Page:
Like many of the “pivotal ethical situations” in The Witcher 3, the player’s choices with respect to Ciri seem innocuous but actually have serious and unpredictable consequences (Tjahjono, 2016). These consequences all determine Ciri’s fate, including whether she lives or dies at the end of the game. For example, towards the end of the game, Ciri is having trouble keeping her powers and her emotions in check. She asks Geralt how he always manages to pull himself together and focus no matter what is happening. The player can choose Geralt’s response: either “Relax. You don’t have to be good at everything” or “Think I know what might lift your spirits.”
Although the first option seems like decent advice, it will lead to a negative reaction from Ciri. The vague second option will cause Geralt and Ciri to bond over a friendly snowball fight, and lead to a positive reaction. Another vital choice involves the player deciding whether to have Geralt accompany Ciri during a meeting with powerful sorceresses. Ciri is clearly distressed by the prospect of meeting with these women, and it seems like the kinder, more supportive option to have Geralt go as well.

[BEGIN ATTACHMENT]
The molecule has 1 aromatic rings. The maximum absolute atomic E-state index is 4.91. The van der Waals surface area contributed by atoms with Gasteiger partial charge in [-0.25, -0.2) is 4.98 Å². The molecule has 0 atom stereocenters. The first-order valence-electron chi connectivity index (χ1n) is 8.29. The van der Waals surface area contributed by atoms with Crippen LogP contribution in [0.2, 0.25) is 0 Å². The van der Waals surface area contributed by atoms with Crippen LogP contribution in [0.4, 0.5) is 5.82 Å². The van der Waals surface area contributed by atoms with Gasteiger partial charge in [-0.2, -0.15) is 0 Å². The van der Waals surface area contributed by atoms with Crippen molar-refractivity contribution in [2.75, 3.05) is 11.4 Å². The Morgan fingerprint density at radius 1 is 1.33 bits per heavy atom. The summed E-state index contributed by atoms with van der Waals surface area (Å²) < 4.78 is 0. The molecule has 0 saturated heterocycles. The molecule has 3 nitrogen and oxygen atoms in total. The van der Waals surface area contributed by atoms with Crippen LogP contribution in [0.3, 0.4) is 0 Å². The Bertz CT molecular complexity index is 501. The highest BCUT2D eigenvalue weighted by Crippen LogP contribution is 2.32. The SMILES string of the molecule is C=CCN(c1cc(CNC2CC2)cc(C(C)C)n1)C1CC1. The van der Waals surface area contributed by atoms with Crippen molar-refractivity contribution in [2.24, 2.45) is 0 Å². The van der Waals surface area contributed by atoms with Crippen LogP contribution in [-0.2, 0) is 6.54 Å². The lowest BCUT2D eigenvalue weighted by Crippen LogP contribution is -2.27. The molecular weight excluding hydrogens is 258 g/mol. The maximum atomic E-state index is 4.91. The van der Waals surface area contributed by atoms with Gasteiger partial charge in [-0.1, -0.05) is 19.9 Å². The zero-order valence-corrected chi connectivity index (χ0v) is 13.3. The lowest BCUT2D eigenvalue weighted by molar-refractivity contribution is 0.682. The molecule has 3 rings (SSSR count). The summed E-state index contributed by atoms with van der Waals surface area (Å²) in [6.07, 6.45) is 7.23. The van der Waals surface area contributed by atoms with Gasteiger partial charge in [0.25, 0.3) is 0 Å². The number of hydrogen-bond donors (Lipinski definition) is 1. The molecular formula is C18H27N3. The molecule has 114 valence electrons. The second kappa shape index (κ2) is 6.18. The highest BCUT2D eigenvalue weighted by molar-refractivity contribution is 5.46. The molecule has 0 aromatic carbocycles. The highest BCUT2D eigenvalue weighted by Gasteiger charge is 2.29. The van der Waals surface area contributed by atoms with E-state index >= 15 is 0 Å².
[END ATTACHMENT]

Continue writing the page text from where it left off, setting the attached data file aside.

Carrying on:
However, this choice actually leads to a negative outcome for Ciri, as encouraging her to face them alone will build up her self-esteem and confidence. Yet another choice is to either allow Ciri to let out her anger through destruction and vandalism or to tell her to calm down. Allowing her to rage is the positive choice, and Geralt even helps her do it.
Together, these choices, along with a few others, add up to a “positive” or “negative” score for the father-daughter bond Ciri and Geralt share. If the negative outweighs the positive, Ciri will die at the end of the game, after a series of sad flashbacks showing the choices the player made. These flashbacks suggest that Ciri does not have enough faith in herself because of Geralt’s behaviour, and so she is unwilling to fight for her own survival after sacrificing herself to save the world. If the player made more positive choices but did not choose to bring Ciri to her father, the emperor, Ciri survives her sacrifice, clearly because Geralt’s support gave her enough strength to fight harder at the end. She becomes a witcher and accompanies her adoptive father into a life of monster slaying. This is clearly framed as the most satisfying ending for Geralt, as he gets to stay with his daughter, yet there is a third possible outcome for Ciri. If the player made more positive decisions than negative and brought Ciri to see the emperor, she decides that the best way for her to have a meaningful impact on the world is to succeed her father as empress. This ending is bittersweet, as Ciri must say goodbye to Geralt and begin a life she never wanted, yet it is clear that this choice is the best for the future of the world.